The opinion of the court was delivered by: MUNSON
MEMORANDUM-DECISION AND ORDER
The plaintiffs are recipients of benefits under the Food Stamp Act of 1977, 7 U.S.C. § 2013 et seq., and under the Aid to Families with Dependent Children (AFDC) Act, 42 U.S.C. § 601 et seq. Their AFDC grants included monies for the benefit of the plaintiffs' unborn children. They have commenced this action for restitution and for declaratory and injunctive relief, raising the question of whether AFDC allowances for unborn children must be excluded as income under the food stamp program as monies for third-party beneficiaries. Jurisdiction is alleged to lie under 28 U.S.C. §§ 1337 and 1346.
Presently before the Court are the defendant Blum's motion to dismiss the complaint, the defendant Bergland's motion for judgment on the pleadings, and the plaintiffs' cross-motion for judgment on the pleadings.
Several facts are common to all plaintiffs. When each plaintiff was ascertained to be four months pregnant, the departments of social services increased the AFDC allowance to reflect the presence of the unborn child in the AFDC household. See 45 C.F.R. § 233.90(c)(2)(ii); 18 N.Y.C.R.R. § 352.20(b). Thereafter, the AFDC allowances for the unborn children were counted as income in determining the amount of food stamp benefits. The plaintiffs claim that the defendants should have excluded the AFDC allowances as "money(s) received and used for the care and maintenance of ... third party beneficiar(ies) who (are) not ... household member(s)." 7 U.S.C. § 2014(d)(6); 7 C.F.R. § 273.9(c)(6). As a result of the defendants' inclusion of the AFDC allowances for unborn children, the plaintiffs suffered a reduction in their food stamp benefit levels.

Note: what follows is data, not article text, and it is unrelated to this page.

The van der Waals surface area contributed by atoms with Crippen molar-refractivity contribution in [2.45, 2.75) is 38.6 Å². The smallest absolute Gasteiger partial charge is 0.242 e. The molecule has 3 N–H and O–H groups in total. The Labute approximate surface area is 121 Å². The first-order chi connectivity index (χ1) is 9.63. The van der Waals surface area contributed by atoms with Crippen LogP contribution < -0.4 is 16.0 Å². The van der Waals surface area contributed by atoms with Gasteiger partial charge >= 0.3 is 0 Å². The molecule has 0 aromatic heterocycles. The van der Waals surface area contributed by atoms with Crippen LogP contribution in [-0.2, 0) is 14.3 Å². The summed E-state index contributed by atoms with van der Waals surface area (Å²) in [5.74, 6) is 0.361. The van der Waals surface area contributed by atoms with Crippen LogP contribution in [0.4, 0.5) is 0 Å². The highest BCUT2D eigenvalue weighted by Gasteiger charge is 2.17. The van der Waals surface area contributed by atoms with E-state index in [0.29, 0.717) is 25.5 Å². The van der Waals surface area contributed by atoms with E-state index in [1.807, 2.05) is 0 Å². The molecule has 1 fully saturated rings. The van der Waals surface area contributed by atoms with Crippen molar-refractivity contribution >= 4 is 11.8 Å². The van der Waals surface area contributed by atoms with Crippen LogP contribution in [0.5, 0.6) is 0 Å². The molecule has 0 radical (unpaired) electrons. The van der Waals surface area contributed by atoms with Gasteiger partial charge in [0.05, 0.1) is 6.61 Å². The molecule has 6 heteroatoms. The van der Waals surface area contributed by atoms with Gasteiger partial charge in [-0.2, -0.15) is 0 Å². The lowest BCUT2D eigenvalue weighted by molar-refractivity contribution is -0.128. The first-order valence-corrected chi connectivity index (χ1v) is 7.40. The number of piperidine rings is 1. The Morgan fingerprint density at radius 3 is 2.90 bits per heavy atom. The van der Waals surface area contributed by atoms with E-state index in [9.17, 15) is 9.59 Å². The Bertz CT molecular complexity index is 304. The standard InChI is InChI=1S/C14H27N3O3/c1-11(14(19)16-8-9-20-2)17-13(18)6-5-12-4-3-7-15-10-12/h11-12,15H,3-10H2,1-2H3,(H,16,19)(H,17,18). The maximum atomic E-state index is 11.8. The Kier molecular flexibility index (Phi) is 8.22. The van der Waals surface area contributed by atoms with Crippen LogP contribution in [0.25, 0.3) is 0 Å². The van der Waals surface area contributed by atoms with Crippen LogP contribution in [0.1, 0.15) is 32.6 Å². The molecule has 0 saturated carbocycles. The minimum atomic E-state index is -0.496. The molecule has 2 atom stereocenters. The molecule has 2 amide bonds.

Following state administrative proceedings, the plaintiffs instituted this action against the named federal and state defendants. Against all defendants, the plaintiffs assert that inclusion of the AFDC allowance contravenes 7 U.S.C. § 2014(d)(6) and 42 U.S.C. § 1983. Against the federal defendant, the plaintiffs claim that the Secretary's failure to compel the state and county defendants to exclude the AFDC allowance for unborn children amounts to a violation of his duty to assure compliance with the Federal Food Stamp Act.
In her motion to dismiss, the State Commissioner first raises a jurisdictional question. She claims that the plaintiffs' failure to allege a violation either of the federal Constitution or of a statute providing for equal rights precludes relief under Section 1983, and thus jurisdiction does not lie under 28 U.S.C. §§ 1337 and 1346.
In presenting this argument, the State Commissioner has asserted an erroneous proposition of law. In Maine v. Thiboutot, 448 U.S. 1, 4-8, 100 S. Ct. 2502, 2503-2506, 65 L. Ed. 2d 555 (1980), the Supreme Court specifically rejected such an analysis of Section 1983, and concluded that this statute contemplated violations of federal laws unrelated to equal rights.
For this reason, the defendants' motion to dismiss on this ground is denied.
The second prong of the defendant Blum's motion to dismiss, which concerns the plaintiffs' alleged failure to state a claim upon which relief can be granted, is identical to the thrust of the defendant Bergland's motion for judgment on the pleadings. Both defendants contend that the AFDC allowances for unborn children are countable income under the Food Stamp Act, relying on 7 C.F.R. § 273.9(b)(2)(i), and that these allowances are not payments on behalf of third-party beneficiaries. In their cross-motion for judgment on the pleadings, the plaintiffs argue that unborn children are third-party beneficiaries within the meaning of 7 U.S.C. § 2014(d)(6) and 7 C.F.R. § 273.9(c)(6).
Before addressing the nature of the AFDC allowance for unborn children under the food stamp program, it is first necessary to discuss the role of ...